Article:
Day 2
This morning after a nice sunrise flight, I started the swap. After a trip to the hardware store and a few bruised knuckles, I was ready to test it…
First attempt was a huge success. It started right up and the kill switch worked. The second attempt was a disaster. It took awhile to figure it out. What happened was, the start button failed and stuck in the start position. I think the machine is alright, the starter was red hot but I was able to pull the battery cable before it burned. I spent the next hour removing the throttle. I wanted to reinstall the old throttle but it needs a new brake cable that won’t be available until tomorrow.
Day 3
Today, I reinstalled the original throttle and happily the starter works. I was able to find a 5’ cable and housing, at, “Rich’s used bike shop, across the street from the new Trek/Bicycle Center. So now, at least, I’ll have full extension with my left hand. I don’t think I’ll be able to reach my reserve but everything else.

Another silver lining from this “field trial” was discovering Rich’s Bike shop. It is so old school!
OMG … IT was like the good old days of Pettee Cycle. I was instantly transported back 35 years to when I was an independent rep to the industry. I introduced myself, disclosed that I was an old J&B Rep. and …
we were off to the races. Instantly we were brothers of the wrench. Richard showed me around his shop and …. Low and behold … they also do small wheels. Go carts, wheelchairs, novelty vehicles and…. Ultralights. I’ve finally found my wheel and tire guy. The next project is going to be new rear wheels and eventually a front brake.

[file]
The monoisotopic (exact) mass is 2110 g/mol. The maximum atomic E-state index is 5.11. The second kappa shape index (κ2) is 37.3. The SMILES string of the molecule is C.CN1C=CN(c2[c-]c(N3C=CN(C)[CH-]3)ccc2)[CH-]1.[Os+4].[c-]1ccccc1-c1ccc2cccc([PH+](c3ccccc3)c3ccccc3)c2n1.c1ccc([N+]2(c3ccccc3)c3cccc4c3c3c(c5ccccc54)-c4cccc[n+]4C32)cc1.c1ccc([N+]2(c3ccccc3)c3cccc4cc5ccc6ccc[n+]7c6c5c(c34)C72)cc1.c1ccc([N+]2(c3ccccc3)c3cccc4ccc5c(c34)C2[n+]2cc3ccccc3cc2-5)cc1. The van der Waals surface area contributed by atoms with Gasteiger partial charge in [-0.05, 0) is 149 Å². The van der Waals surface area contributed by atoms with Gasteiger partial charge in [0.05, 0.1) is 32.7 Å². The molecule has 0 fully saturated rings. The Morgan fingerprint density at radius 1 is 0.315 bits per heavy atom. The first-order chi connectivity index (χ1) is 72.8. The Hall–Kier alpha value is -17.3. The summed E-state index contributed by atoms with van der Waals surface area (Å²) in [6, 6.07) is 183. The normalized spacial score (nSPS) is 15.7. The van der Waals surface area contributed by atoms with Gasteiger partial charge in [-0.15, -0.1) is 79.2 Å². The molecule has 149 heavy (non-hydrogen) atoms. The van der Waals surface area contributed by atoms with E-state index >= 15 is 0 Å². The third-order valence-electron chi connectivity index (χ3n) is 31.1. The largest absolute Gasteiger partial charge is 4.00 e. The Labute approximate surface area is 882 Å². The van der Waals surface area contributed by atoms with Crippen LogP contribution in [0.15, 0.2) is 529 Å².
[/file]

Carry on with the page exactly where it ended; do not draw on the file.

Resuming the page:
Day 4
Today I spoke with Terry and we figured out what caused the problem. Instead of two wires attached to both posts on the starter I just néed one wire attached to the post between the solenoid and the relay. What I had done was run a direct circuit through the button and the battery. We welded the button in the closed position. I’m going to try it with the SkyTec throttle and see what happens.

To be continued…

Flights #1095 & #1096

It’s been a good streak, eight mornings out of the last eleven, I’ve flown. Unfortunately, now…. I’m grounded due to mechanical issues with the new throttle. Hopefully, all I’ll need, to get back in the air, is a brake wire.

The last two flights were uneventful and truthfully they are starting to blend together. Perhaps it’s a good time to pause and do something else for awhile.

Flight #1094